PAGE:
Volunteer to participate in river/beach cleanups with your kids. Seeing first hand how much trash washes up on our shores sends a powerful message to kids, and they can immediately see the results of their efforts!
Plant a tree or bush with your kids, and explain how trees and vegetation help the environment. Put them in charge (with your help) of watering and caring for it, and let them take pleasure in watching it grow!
Start a compost project in your backyard and get your kids involved. Composting can be done very inexpensively and keeps a lot of waste out of landfills!
Encourage kids to use less water when they are brushing their teeth and washing the dishes. Talk about how using less water helps the Earth and the animals; this gives them feelings of pride and accomplishment even while doing a chore they may not like too much!
Help your child be an environmentally-friendly artist by coloring on both sides of paper and making craft projects from items like used paper towel rolls and milk cartons.
Read About the Natural World
Kids love to read, and be read to, and books about the natural world help foster a love of nature at a young age. Kids are never too young to start learning about our amazing Earth!
Books help teach kids that all living things have an intrinsic value, and each plays a unique role in the complex web of life. The earlier kids learn about animals and the environment, the more motivated they become to help protect endangered and threatened species such as bees, elephants, giraffes, whales, and more.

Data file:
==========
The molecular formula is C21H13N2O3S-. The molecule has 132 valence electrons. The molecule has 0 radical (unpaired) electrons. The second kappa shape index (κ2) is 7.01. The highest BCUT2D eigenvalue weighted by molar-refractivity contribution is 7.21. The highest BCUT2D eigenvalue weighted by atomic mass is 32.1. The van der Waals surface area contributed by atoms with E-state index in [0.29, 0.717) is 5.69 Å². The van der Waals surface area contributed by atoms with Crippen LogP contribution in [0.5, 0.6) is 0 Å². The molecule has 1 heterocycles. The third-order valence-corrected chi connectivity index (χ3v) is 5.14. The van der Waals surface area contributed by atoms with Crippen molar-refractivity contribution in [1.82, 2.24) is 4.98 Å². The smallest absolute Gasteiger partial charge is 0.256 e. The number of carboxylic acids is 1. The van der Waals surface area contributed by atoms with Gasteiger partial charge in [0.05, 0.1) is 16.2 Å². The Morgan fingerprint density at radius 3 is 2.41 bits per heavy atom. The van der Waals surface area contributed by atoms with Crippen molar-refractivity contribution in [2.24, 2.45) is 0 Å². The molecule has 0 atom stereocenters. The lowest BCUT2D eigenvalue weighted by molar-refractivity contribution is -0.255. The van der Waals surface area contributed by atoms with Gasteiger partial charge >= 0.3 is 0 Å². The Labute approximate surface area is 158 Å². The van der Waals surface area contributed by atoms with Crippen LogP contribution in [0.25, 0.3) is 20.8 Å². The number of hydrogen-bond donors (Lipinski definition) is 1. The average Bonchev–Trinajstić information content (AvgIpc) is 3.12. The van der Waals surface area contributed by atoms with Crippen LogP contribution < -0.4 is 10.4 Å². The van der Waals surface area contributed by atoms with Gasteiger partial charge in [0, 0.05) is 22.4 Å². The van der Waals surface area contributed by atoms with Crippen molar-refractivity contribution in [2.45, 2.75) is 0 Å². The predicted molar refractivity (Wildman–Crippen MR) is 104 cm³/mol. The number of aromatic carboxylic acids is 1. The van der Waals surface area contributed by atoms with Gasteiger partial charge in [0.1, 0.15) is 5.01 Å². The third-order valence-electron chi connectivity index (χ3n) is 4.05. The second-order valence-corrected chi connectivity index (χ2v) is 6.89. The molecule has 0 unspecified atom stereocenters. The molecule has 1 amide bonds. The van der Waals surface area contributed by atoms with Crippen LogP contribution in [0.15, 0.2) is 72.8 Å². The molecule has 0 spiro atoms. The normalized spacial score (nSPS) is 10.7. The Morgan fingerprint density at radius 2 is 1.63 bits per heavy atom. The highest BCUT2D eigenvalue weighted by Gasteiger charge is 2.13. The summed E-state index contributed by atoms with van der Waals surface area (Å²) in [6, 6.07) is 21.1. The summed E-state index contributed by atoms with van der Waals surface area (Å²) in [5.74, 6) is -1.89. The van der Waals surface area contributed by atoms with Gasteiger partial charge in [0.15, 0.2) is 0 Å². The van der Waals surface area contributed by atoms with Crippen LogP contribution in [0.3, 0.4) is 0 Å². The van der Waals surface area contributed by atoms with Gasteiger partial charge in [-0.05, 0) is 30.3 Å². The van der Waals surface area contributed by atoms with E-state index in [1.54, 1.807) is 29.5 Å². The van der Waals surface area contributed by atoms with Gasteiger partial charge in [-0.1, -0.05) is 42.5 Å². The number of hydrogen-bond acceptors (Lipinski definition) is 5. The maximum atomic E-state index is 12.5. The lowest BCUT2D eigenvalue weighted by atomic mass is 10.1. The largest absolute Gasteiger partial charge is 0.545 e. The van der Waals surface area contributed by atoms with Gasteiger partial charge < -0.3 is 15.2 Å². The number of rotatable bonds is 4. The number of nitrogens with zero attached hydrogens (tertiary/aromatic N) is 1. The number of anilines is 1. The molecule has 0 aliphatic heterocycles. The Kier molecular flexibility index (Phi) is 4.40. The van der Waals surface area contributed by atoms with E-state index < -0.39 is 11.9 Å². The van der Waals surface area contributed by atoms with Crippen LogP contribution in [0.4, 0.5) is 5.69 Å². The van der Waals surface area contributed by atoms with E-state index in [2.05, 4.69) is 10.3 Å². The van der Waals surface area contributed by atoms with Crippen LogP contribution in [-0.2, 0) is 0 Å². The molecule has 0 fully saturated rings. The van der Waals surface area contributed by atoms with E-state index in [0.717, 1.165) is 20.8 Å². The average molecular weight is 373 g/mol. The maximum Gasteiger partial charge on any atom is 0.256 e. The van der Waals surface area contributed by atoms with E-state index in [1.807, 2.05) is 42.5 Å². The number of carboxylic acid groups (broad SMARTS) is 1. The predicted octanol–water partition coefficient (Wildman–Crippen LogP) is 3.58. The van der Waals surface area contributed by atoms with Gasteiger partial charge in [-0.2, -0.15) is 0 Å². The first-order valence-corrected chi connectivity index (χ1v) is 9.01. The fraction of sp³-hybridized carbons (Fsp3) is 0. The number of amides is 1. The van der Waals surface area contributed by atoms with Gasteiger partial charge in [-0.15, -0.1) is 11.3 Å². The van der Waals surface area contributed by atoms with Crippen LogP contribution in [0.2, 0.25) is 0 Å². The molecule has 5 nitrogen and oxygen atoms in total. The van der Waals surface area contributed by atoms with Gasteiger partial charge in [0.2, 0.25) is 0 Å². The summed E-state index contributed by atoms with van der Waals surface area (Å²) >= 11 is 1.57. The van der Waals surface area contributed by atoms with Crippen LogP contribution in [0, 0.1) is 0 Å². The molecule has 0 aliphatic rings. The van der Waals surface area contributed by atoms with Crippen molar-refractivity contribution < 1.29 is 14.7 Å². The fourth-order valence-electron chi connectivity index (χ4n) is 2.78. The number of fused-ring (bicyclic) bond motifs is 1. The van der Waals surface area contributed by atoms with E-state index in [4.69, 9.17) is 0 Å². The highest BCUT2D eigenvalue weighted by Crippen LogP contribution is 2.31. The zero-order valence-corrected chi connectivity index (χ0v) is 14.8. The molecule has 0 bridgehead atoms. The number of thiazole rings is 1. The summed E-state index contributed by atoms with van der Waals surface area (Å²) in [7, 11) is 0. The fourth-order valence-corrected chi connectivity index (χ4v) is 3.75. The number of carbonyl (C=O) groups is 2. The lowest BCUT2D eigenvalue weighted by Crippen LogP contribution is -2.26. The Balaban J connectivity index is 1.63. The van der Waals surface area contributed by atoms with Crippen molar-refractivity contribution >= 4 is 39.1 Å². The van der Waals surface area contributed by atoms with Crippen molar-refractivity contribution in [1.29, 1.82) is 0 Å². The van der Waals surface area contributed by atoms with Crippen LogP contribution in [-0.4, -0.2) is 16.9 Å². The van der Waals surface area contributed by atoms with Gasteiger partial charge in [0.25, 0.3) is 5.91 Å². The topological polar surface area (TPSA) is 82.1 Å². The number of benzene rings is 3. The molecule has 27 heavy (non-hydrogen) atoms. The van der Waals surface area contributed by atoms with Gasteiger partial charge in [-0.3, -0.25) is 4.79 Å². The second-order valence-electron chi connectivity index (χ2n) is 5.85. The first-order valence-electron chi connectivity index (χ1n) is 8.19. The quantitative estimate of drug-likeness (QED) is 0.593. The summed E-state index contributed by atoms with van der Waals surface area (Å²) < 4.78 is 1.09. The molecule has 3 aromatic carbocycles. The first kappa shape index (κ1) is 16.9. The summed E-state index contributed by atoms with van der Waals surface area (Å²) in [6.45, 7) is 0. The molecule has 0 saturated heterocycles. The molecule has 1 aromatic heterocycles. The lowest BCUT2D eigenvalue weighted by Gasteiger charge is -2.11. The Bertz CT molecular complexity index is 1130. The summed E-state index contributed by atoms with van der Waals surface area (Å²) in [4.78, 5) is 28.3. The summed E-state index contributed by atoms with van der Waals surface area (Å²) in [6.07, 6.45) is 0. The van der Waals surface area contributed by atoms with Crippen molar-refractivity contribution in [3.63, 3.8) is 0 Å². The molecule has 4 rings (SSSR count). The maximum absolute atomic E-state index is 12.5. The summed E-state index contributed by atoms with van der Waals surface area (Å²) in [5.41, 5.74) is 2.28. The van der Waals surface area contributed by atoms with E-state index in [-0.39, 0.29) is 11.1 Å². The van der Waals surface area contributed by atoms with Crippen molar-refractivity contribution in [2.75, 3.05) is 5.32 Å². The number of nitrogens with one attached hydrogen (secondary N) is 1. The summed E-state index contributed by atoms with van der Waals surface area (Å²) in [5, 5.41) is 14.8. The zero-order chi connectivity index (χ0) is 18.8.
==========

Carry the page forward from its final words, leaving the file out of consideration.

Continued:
We offer some beautifully illustrated, fun, and educational books that teach children about mammals and how they interact with their families and the environment.
Babies Nurse is an award-winning book with an overarching theme of breastfeeding inspires conversations about parenting, biology, habitats, survival, and more, making this book an engaging choice for young children as well as elementary school readers. The book’s luminous illustrations and lyrical text give children a glimpse into the worlds of 13 different mammal babies. Compelling childhood facts also broaden the reader’s knowledge about each animal. Also available in Spanish.
Cuddled and Carried
Cuddled and Carried's beautiful images introduce kids to attachment in the natural world. Watching mothers lend a paw, wing, flipper, or hand to care for their young fosters empathy, kindness, and compassion. The stunning images and gentle verse will capture the curiosity of even the youngest readers as they see how animal mothers tend to their cubs, pups, calves, and chicks.
If My Mom Were A Platypus: Mammal Babies and Their Mothers
If My Mom Were A Platypus teaches young children about how all mammal mothers feed, protect, and teach their young, even though these tasks can challenge their own needs for survival. But a mammal baby’s journey to maturity varies dramatically depending on whether it is a bear or a bat, a shrew or a seal, a hippopotamus or a human. This fascinating look at life cycles portrays the normalcy of birth and breastfeeding and explores how mothers help 14 different mammals navigate the path from helpless infants to self-sufficient adults.
What are some fun ways you teach your kids about the environment? Tell us in the comments!